Benedict Darren
McMaster University
Class of 2017



Tonight I met my first patient. Her name is Denise, and she is a 66 year old woman who, upon the first few seconds of our encounter, shares her diagnosis of liver cirrhosis with me. She is bedridden, on contact isolation, and visibly emaciated.

And yet, her sentences betray an unseen strength and resilience that can come only from enduring the harshest of what life can offer.

My colleague and I, stumbling into our first foray into clinical medicine, begin with the requisite questions meant to elucidate Denise’s present and past medical history. OPQRST. The Big 6.

“So, what brought you in to the hospital?”

It feels clinical, to say the least, and it seems unnatural, to interrogate her on issues that, under normal circumstances, would be privy to her and her alone.

And yet, Denise welcomes us into her story with open arms.

Her voice tightening, she reveals that she was sexually abused by her father as a child. She had been married several times, with her first husband leaving her alone, and her last one leaving her with a large debt. All her life, she turned to alcohol for respite – not in pursuit of pleasure, but out of force of habit.

Denise’s daughter, supportive and compassionate, is the tether of her day-to-day life, though she lives far away in another province. Her son, distant and unknown, has been out of touch for the last 20 years, despite living in the same city.

“You’re very courageous,” I say.

“Well, none of this is an excuse for how I am now,” she responds.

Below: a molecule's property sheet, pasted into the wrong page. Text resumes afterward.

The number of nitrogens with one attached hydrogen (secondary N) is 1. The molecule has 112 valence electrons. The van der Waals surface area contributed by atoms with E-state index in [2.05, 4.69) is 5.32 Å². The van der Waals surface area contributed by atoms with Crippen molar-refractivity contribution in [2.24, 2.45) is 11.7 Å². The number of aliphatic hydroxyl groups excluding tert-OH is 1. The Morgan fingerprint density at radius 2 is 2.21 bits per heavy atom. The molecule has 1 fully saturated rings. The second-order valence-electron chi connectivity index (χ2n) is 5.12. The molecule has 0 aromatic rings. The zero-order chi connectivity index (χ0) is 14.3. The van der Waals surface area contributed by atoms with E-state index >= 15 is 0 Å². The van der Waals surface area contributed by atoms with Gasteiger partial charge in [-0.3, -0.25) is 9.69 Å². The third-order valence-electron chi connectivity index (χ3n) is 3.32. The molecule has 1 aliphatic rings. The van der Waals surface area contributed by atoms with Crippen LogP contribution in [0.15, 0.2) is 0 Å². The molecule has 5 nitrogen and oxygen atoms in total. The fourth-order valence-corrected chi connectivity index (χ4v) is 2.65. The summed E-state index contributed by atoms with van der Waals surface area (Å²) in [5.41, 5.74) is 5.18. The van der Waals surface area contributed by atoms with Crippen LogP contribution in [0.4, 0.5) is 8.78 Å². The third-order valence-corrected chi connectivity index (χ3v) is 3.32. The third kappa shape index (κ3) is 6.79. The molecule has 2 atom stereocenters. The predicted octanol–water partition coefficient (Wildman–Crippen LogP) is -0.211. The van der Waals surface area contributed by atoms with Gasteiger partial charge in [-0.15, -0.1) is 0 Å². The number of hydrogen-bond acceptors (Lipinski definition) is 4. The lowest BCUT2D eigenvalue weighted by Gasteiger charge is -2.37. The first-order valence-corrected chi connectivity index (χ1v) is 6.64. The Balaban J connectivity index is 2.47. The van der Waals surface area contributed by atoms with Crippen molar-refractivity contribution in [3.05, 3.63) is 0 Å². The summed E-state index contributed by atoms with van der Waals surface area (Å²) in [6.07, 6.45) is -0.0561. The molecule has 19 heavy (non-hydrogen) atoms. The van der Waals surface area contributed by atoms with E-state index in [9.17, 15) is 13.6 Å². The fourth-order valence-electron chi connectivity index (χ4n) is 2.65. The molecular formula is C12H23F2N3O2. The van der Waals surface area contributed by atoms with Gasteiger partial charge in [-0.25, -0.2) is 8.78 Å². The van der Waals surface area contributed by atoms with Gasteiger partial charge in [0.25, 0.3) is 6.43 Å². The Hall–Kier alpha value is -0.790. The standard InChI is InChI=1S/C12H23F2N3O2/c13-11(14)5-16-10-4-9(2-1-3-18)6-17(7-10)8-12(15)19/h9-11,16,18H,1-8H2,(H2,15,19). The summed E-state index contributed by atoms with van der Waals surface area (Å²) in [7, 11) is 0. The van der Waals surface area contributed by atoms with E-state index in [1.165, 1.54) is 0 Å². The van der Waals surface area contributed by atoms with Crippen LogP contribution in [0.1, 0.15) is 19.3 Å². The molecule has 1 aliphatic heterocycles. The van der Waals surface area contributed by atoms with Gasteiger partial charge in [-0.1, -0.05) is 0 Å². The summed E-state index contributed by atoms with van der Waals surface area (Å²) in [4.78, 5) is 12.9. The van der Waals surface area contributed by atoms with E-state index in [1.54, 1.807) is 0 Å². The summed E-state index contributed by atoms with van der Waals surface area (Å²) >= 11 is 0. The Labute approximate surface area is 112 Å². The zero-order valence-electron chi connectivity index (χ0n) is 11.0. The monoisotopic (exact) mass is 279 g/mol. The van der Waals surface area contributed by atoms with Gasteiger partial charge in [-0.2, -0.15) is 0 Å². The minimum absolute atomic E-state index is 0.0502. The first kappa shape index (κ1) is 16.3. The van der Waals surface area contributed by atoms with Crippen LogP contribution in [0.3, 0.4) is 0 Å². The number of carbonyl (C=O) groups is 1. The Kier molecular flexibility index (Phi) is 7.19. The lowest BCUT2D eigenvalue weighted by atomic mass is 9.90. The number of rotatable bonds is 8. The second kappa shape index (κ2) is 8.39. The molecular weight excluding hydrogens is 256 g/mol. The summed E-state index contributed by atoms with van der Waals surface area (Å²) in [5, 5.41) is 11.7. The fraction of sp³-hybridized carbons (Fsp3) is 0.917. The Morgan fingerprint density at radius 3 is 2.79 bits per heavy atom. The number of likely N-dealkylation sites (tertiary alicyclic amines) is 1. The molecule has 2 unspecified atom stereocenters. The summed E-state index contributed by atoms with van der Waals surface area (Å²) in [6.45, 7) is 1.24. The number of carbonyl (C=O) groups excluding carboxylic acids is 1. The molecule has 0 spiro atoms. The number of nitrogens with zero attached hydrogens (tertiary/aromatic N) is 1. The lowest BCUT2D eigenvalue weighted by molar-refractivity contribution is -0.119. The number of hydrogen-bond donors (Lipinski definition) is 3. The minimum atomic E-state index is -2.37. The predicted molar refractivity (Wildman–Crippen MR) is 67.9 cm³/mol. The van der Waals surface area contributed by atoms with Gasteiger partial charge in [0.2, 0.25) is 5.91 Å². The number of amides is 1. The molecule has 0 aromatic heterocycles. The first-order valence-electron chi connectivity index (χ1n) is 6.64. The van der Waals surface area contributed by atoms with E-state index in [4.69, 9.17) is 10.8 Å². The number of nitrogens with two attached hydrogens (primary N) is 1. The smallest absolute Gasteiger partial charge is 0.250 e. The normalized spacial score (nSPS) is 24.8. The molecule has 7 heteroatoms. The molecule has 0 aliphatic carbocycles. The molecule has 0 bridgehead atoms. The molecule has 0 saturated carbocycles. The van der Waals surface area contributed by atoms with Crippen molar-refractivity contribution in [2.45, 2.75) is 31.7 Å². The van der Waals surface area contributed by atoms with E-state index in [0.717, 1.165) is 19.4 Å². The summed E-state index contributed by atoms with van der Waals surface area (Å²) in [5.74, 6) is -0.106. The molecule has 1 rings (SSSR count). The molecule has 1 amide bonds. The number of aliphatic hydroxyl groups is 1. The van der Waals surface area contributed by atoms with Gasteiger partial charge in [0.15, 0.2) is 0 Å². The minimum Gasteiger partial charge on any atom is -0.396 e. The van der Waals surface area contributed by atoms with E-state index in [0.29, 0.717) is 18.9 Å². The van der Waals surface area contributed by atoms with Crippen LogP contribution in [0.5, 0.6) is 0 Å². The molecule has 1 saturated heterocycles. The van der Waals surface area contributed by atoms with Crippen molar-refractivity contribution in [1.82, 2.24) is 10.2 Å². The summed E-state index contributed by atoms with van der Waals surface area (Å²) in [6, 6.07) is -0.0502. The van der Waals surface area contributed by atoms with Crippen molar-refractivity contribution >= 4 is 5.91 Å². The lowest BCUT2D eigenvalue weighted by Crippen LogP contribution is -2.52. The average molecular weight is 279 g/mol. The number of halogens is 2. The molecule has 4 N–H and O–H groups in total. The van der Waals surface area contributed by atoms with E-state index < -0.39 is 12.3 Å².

Denise is acutely cognizant of the patterns of pathology – those of her body, her family and her community – which have led her to where she is now. Her health has been irreparably compromised, and having spent over a week in hospital, her doctors have yet to discern the full array of complications related to her chronic liver disease.

With so many questions unanswered, Denise is unsure of what her future holds. Her countenance shaking with fear and melancholy, she imagines the possibility of being isolated in quarantine, of having her loneliness magnified in what she thinks will be the last moments of her life.

As I contemplate the magnitude of Denise’s loss and suffering, I become consumed with emotion, moved by her enormous capacity to endure. I become aware that, although Denise characterizes her life as one of mistakes, it is one marked by fortitude. As a student, it is humbling to bear witness to so much suffering, and at the same time, so much courage.

My encounter with Denise has led me to consider the complicated interplay between the clinical and humanistic roles integral to the medical profession.

It was challenging to navigate these roles during my interview with Denise, shifting back and forth from a data collector to an empathic listener. I was left with more than a few questions: How do we respond to our patients’ narratives and expectations of their illness? How do we help them make sense and meaning of their suffering? How do we balance having authentic, therapeutic conversations with managing our often limited time?

Perhaps one answer I did glean from my time with Denise is that conversations like this one – rich in character and emotion – are what make medicine rewarding for me. Stories are powerful; they sculpt our patients’ perceptions of themselves and their illness, and provide us with a window into the context of their lives. As students, I hope that we seek out such stories and allow them to guide our care and learning.

Identifying details have been changed to prevent patient identification.